DAPHNE, Ala. – United States Sports Academy alumnus and Washington State University head football coach Mike Leach recently visited the sports university’s campus in Daphne, Ala., where he first learned the skills that he says “ushered me into coaching.”
Leach met with Academy President and CEO Dr. T.J. Rosandich and toured the American Sport Art Museum & Archives during his visit with his family.
After graduating from Brigham Young University with a bachelor’s degree in American studies and earning his Juris Doctor degree from Pepperdine University School of Law – where he originally planned to be an attorney – Leach decided to take a different career path as a football coach. He earned his Master of Sports Science degree in sports coaching from the Academy in 1988. Leach, a native of Cody, Wyo., is the Academy Alumni President and a past winner of the Academy’s Alumnus of the Year Award.
“I had graduated from law school, but I was really interested in sports and coaching,” Leach said. “The Academy was a really efficient degree. You can still have a job while taking all these courses that elevate your knowledge base. I have three degrees and of the ones I have, my Academy degree was the most efficient program as far as learning something, then immediately being able to apply it to what I was doing.
“The Academy really ushered me into coaching and I’ve been doing it ever since. The education prepared me very well as I was able to get education and experience in coaching simultaneously. Ultimately the skills I learned at the Academy helped me in my coaching career. I obviously didn’t go back to practice law and I’m still coaching today.
“I remember the faculty members at the Academy were very sharp. I developed a real closeness with people there. The faculty gave you a lot of one on one time and the interaction was really good.
“I have a lot of respect and admiration for the Academy because I had a great experience. Everything I learned at the Academy I still use all of the time,” he said.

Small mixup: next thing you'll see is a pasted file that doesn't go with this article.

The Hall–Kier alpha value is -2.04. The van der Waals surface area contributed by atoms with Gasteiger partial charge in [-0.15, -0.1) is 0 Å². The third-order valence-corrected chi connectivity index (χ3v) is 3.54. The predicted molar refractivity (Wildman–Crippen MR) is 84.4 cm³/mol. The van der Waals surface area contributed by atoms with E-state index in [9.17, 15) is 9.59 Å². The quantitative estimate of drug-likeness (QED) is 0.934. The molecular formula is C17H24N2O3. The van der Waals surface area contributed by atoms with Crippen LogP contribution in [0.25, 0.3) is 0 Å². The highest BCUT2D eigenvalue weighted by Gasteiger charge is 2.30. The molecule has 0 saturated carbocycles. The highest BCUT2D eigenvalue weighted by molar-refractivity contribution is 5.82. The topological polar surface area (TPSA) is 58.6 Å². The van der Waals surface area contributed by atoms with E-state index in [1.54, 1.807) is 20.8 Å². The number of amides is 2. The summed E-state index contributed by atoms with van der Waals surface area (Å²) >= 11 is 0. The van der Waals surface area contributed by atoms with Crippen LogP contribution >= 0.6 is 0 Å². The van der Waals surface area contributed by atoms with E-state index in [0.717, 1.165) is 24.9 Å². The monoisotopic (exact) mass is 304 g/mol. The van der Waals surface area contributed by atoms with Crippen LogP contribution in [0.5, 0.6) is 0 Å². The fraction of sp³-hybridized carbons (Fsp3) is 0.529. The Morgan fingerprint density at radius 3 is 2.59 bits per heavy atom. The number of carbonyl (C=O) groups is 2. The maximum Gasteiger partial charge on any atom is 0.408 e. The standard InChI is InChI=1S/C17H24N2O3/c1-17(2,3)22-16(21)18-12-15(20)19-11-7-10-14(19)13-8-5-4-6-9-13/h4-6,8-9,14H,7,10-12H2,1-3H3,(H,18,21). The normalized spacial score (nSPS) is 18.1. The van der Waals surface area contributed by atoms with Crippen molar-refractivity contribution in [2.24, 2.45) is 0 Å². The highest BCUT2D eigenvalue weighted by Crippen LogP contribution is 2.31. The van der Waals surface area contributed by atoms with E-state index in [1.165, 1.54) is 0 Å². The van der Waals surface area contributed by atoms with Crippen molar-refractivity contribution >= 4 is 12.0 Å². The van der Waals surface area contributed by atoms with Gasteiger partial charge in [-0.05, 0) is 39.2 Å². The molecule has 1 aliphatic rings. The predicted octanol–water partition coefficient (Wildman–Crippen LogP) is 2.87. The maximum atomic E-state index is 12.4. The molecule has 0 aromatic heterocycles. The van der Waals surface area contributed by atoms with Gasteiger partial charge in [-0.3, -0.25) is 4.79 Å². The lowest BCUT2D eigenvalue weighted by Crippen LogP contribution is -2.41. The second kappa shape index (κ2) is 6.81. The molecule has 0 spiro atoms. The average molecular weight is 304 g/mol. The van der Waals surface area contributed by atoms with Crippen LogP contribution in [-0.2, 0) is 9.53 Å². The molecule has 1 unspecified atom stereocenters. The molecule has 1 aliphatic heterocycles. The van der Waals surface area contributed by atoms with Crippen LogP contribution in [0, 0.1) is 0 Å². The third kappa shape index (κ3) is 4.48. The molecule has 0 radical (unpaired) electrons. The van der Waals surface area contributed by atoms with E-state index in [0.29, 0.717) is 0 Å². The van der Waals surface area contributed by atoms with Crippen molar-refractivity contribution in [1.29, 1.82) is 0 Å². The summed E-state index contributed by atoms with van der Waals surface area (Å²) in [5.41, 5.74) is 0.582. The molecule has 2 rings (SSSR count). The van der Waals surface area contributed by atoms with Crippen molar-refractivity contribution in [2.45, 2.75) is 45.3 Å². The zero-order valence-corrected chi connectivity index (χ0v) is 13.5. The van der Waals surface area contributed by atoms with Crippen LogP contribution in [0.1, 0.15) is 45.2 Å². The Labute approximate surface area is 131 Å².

“Getting my degree from the United States Sports Academy has been a huge part of my success.”
Leach has compiled a 113-77 overall record as a head coach at Texas Tech University (2000-09) and Washington State (2012-17). He was named the Pac-12 Conference Coach of the Year in 2015 and the Big 12 Conference Coach of the Year in 2008. Leach also earned the George Munger Award and the Woody Hayes Trophy, awards given to the top collegiate football coach, in 2008.
Leach began his career as an assistant coach at California Polytechnic State University and worked as an assistant at universities including Oklahoma, Kentucky, Valdosta State, and Iowa Wesleyan.
He eventually landed at the University of Kentucky, where he served as offensive coordinator under head coach Hal Mumme. At Kentucky, Mumme and Leach developed the “Air Raid Offense,” which Leach later utilized as head coach at Texas Tech. Under his leadership, the Red Raiders had an 11-win season in 2008 and nine-win seasons in 2002, 2005 and 2005. The team also led the NCAA in passing yardage four years in a row and his teams produced most of the school’s all-time statistical leaders in passing and receiving.
Washington State highlights include Leach leading his 2013 team to the school’s first bowl bid in 10 seasons. The 2013 Cougars were led by quarterback Connor Halliday, who set school and conference records for passing. The team also led the nation in passing offense and total offense. In 2015, the Cougars finished 9-4 and won the Sun Bowl with a 20-14 victory against the Miami Hurricanes.
“I like coaching because it changes and evolves all the time,” Leach said. “Coaching is a profession where you have to constantly incline and achieve. You have to prioritize what’s important and work together well with the people around you. It comes together in a fashion that, no matter who you are, you learn something new every day.”
Collegiate coaches are often judged by those assistant coaches and former players who go on to successful careers of their own. Leach’s “coaching tree” includes current head coaches Dana Holgorsen (West Virginia), Seth Littrell (North Texas), Jeff Choate (Montana State), Kliff Kingsbury (Texas Tech), Neal Brown (Troy) and Lincoln Riley, who recently replaced longtime head coach Bob Stoops at Oklahoma.
“I am thrilled for those guys, it is always exciting to see guys I worked with excel,” Leach said. “I have always had a lot of great people around me and a lot of great players. That certainly adds to the experience of coaching. I enjoy seeing the lives of the people around me get elevated, when players excel or assistant coaches become head coaches.”
The United States Sports Academy is an independent, non-profit, accredited, special mission sports university created to serve the nation and world with programs in instruction, research and service. The role of the Academy is to prepare men and women for careers in the profession of sports.
The Academy is based in Daphne, Ala. For more information, call (251) 626-3303 or visit www.ussa.edu.